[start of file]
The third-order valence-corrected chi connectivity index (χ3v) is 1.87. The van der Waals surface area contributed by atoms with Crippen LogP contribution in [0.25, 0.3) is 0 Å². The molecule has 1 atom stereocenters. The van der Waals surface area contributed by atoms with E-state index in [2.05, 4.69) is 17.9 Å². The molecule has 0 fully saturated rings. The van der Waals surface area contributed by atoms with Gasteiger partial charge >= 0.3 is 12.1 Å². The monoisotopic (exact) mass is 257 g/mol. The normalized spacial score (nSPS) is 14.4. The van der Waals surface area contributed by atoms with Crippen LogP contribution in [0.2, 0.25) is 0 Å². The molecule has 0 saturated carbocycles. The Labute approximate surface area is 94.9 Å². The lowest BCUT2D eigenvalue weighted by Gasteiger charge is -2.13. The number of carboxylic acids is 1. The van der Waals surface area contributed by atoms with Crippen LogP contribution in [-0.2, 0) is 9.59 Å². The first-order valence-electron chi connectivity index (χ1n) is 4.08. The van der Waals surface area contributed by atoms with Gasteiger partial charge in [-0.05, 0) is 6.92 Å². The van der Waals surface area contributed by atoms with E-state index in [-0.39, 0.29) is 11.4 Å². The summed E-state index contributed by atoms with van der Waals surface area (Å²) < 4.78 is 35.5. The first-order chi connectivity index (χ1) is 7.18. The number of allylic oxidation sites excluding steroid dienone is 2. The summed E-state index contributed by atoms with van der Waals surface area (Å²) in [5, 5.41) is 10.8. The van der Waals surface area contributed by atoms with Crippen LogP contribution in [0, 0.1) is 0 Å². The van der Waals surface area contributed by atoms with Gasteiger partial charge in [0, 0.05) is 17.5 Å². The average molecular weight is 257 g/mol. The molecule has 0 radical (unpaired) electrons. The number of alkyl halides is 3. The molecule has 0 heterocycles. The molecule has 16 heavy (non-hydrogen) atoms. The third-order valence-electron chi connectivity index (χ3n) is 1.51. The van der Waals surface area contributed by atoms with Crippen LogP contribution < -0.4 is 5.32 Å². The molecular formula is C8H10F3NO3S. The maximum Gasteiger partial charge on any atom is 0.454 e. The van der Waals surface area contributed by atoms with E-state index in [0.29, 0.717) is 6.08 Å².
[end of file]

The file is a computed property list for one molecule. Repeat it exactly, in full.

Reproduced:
The third-order valence-corrected chi connectivity index (χ3v) is 1.87. The van der Waals surface area contributed by atoms with Crippen LogP contribution in [0.25, 0.3) is 0 Å². The molecule has 1 atom stereocenters. The van der Waals surface area contributed by atoms with E-state index in [2.05, 4.69) is 17.9 Å². The molecule has 0 fully saturated rings. The van der Waals surface area contributed by atoms with Gasteiger partial charge >= 0.3 is 12.1 Å². The monoisotopic (exact) mass is 257 g/mol. The normalized spacial score (nSPS) is 14.4. The van der Waals surface area contributed by atoms with Crippen LogP contribution in [0.2, 0.25) is 0 Å². The molecule has 0 saturated carbocycles. The Labute approximate surface area is 94.9 Å². The lowest BCUT2D eigenvalue weighted by Gasteiger charge is -2.13. The number of carboxylic acids is 1. The van der Waals surface area contributed by atoms with Crippen LogP contribution in [-0.2, 0) is 9.59 Å². The first-order valence-electron chi connectivity index (χ1n) is 4.08. The van der Waals surface area contributed by atoms with Gasteiger partial charge in [-0.05, 0) is 6.92 Å². The van der Waals surface area contributed by atoms with E-state index in [-0.39, 0.29) is 11.4 Å². The summed E-state index contributed by atoms with van der Waals surface area (Å²) < 4.78 is 35.5. The first-order chi connectivity index (χ1) is 7.18. The number of allylic oxidation sites excluding steroid dienone is 2. The summed E-state index contributed by atoms with van der Waals surface area (Å²) in [5, 5.41) is 10.8. The van der Waals surface area contributed by atoms with Crippen LogP contribution in [0, 0.1) is 0 Å². The van der Waals surface area contributed by atoms with Gasteiger partial charge in [0, 0.05) is 17.5 Å². The average molecular weight is 257 g/mol. The molecule has 0 radical (unpaired) electrons. The number of alkyl halides is 3. The molecule has 0 heterocycles. The molecule has 16 heavy (non-hydrogen) atoms. The third-order valence-electron chi connectivity index (χ3n) is 1.51. The van der Waals surface area contributed by atoms with Crippen LogP contribution < -0.4 is 5.32 Å². The molecular formula is C8H10F3NO3S. The maximum Gasteiger partial charge on any atom is 0.454 e. The van der Waals surface area contributed by atoms with E-state index in [0.29, 0.717) is 6.08 Å².